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Our planet is under duress. It is contaminated–and it is up to you to help save it now.

That declaration might sound like an overture to a superhero movie, but experts have long known that how we live, shop, eat, and produce goods can harmfully affect the Earth.

“African Americans, especially, should not treat environmental issues as insignificant, but as a necessary source to save money,” says Norris McDonald, founder, president, and director of the African American Environmentalist Association, based in Fort Washington, Maryland. “The African American consumer market is the profit margin for most products and services. So our purchases and lifestyle habits can make a difference in what distributors offer.”
As African Americans have become more urbane, McDonald says, farming and natural lifestyles aren’t as appealing and have been replaced with modern lifestyles and technology. However, reverting back to these rich traditions is necessary to reverse the damage being done to the environment. “It cleans up the planet and it saves money,” he says.

If you doubt that you’re having a real impact on the environment, measure your carbon footprint–an assessment of your impact on the environment as measured in units of carbon dioxide–at www.carbonfootprint.com. Your results may be alarming.

If consumers make at least one simple lifestyle change in their homes each week, they will save trees and animals, help slow global warming, and protect us and our children from the health hazards arising from exposure to a contaminated environment. Here are some steps you can take:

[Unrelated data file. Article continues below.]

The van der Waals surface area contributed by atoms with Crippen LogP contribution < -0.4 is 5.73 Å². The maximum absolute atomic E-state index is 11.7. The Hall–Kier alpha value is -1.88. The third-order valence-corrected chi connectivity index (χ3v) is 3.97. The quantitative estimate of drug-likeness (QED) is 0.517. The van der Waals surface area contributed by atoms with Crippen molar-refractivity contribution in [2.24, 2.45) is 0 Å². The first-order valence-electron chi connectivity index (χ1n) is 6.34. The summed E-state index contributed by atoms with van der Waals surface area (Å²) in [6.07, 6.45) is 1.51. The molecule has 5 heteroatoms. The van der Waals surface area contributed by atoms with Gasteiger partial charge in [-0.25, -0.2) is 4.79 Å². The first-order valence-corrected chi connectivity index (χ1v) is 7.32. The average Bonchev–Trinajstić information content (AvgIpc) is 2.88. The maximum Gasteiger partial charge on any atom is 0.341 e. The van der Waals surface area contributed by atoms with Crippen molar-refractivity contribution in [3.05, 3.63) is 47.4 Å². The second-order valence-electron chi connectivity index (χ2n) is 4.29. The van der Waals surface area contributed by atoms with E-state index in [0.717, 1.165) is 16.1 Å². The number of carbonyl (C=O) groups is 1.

• Paper or plastic bags? Neither. Use re-useable, inexpensive canvass or cloth bags instead.
  • Drink filtered tap water in refillable jugs instead of bottled water to manage landfill waste.
  • Buy from local farmers’ markets to lower transportation costs and support small food producers.
  • Adjust thermostats by one degree: Lower the heat and wear more clothing; turn the air conditioner temperature down and use fans.
  • Recycle books, paper, plastic, batteries, and clothing, and buy recycled products and consignment.
  • Go paperless. Receive and pay bills online.
  • Use less water: turn off while brushing your teeth and lathering in the shower. Check water drips.
  • Unplug cell phone chargers and other appliances that are not in use.
  • Turn off lights and replace incandescent light bulbs with compact florescent light bulbs to use 75% less energy.
  • Improve your home’s insulation by checking the weather stripping around windows and doors.
  • Buy or make natural cleaning products.
  • Apartment tenants, encourage landlords to fix leaks and insulation gaps to prevent rent increases.

Learn more about greening your home at www.greenhome.com, www.thegreenguide.com and www.greatgreenpet.com.